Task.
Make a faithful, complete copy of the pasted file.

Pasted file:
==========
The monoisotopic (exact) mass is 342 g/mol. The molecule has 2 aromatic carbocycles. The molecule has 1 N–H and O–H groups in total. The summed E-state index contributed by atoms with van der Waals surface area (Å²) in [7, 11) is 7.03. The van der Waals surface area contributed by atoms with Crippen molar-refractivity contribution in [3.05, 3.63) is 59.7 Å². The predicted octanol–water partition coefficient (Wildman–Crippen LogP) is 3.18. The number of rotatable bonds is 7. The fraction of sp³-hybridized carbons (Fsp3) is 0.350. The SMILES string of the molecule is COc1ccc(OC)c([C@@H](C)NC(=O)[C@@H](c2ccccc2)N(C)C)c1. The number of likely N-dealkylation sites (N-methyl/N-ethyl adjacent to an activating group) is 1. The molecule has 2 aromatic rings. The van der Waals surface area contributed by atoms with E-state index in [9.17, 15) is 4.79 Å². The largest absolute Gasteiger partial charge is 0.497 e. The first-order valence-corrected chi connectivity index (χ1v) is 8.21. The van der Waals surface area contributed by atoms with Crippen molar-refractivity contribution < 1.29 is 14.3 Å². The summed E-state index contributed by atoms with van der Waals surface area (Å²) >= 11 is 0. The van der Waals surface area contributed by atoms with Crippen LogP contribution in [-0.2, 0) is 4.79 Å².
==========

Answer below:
The monoisotopic (exact) mass is 342 g/mol. The molecule has 2 aromatic carbocycles. The molecule has 1 N–H and O–H groups in total. The summed E-state index contributed by atoms with van der Waals surface area (Å²) in [7, 11) is 7.03. The van der Waals surface area contributed by atoms with Crippen molar-refractivity contribution in [3.05, 3.63) is 59.7 Å². The predicted octanol–water partition coefficient (Wildman–Crippen LogP) is 3.18. The number of rotatable bonds is 7. The fraction of sp³-hybridized carbons (Fsp3) is 0.350. The SMILES string of the molecule is COc1ccc(OC)c([C@@H](C)NC(=O)[C@@H](c2ccccc2)N(C)C)c1. The number of likely N-dealkylation sites (N-methyl/N-ethyl adjacent to an activating group) is 1. The molecule has 2 aromatic rings. The van der Waals surface area contributed by atoms with E-state index in [9.17, 15) is 4.79 Å². The largest absolute Gasteiger partial charge is 0.497 e. The first-order valence-corrected chi connectivity index (χ1v) is 8.21. The van der Waals surface area contributed by atoms with Crippen molar-refractivity contribution < 1.29 is 14.3 Å². The summed E-state index contributed by atoms with van der Waals surface area (Å²) >= 11 is 0. The van der Waals surface area contributed by atoms with Crippen LogP contribution in [-0.2, 0) is 4.79 Å².